A person called ‘K.’ can be found in different stories and novels of the Austro-Hungarian author Franz Kafka (1883–1924), who is considered to be one of the most influential writers of the 20th century.
He wrote short prose, long stories and novels, many of which were never completed. Instead, they were collected by Kafka’s friend Max Brod and published only after his death, contrary to the author’s request that they be destroyed.
The manuscripts of the two best known novels The Castle and The Trial were the source of inspiration for the design of the typeface ‘FF Mister K’ and their main characters (K., Josef K.) gave it its name.
While the starting point in designing FF Mister K was the study of letterforms in Kafka’s manuscripts, a digital font always has its own characteristics and a comparison with the original scripts shows that the result is not a simple imitation of Kafka’s handwriting.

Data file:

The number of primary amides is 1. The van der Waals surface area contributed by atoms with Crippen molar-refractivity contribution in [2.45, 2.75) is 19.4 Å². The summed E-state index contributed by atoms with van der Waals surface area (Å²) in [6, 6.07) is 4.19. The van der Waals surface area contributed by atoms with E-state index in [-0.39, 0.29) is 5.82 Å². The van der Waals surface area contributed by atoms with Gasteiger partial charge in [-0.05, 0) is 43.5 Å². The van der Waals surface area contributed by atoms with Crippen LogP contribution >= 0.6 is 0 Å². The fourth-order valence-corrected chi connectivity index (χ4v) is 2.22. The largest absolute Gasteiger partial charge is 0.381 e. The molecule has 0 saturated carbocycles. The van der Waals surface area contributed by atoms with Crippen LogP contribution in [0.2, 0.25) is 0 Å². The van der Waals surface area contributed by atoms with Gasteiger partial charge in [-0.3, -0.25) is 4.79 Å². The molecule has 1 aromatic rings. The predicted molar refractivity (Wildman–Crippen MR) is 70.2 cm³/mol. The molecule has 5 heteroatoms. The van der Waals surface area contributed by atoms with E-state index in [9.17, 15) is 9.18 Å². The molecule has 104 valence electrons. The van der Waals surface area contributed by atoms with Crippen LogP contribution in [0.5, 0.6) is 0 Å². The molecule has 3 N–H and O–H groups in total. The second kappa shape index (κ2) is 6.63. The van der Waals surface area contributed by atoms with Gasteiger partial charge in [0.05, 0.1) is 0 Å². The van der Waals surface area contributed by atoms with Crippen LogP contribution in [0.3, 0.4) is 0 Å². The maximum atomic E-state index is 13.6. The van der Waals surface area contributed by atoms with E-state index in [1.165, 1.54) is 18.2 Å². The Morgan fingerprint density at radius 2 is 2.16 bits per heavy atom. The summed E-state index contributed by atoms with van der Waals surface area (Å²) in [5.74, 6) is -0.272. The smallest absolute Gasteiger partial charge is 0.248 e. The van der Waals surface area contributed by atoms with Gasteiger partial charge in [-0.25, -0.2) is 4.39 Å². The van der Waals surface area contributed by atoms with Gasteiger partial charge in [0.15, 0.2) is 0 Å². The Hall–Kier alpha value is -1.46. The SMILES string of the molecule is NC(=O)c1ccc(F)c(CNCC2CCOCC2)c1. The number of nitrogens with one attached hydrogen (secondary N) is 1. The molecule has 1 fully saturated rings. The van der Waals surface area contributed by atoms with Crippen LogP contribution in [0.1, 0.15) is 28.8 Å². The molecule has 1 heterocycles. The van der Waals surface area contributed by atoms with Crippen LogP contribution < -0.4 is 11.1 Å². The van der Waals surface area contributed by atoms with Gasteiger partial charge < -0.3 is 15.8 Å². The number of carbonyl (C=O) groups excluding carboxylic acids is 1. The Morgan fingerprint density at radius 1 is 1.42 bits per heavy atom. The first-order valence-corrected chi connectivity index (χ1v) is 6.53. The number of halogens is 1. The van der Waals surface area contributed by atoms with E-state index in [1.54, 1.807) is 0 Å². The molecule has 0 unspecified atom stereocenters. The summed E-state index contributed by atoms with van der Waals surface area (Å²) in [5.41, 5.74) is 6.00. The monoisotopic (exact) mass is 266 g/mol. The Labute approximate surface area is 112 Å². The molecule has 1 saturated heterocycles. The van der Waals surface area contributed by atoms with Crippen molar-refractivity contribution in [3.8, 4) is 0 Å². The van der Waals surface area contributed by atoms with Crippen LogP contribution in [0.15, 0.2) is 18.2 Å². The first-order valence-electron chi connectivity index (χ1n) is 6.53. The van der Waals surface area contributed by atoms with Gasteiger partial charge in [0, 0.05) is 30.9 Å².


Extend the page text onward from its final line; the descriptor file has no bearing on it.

One of the main tasks was the transformation of the writer’s eccentric letters with their strong form and size variations into a character set that enables a balanced typographic flow.
In a script font with predominantly connected characters, there are usually low, medium and high connections. All basic glyphs of FF Mister K have these alternates – which make written words look naturally connected. The OpenType feature code can determine the context in which the different alternates are inserted and place them in the right order.
To give the font more character, also several hundred ligatures with ‘extraordinary’ forms were made. Again, the OpenType feature code sees that they are inserted appropriately for different languages.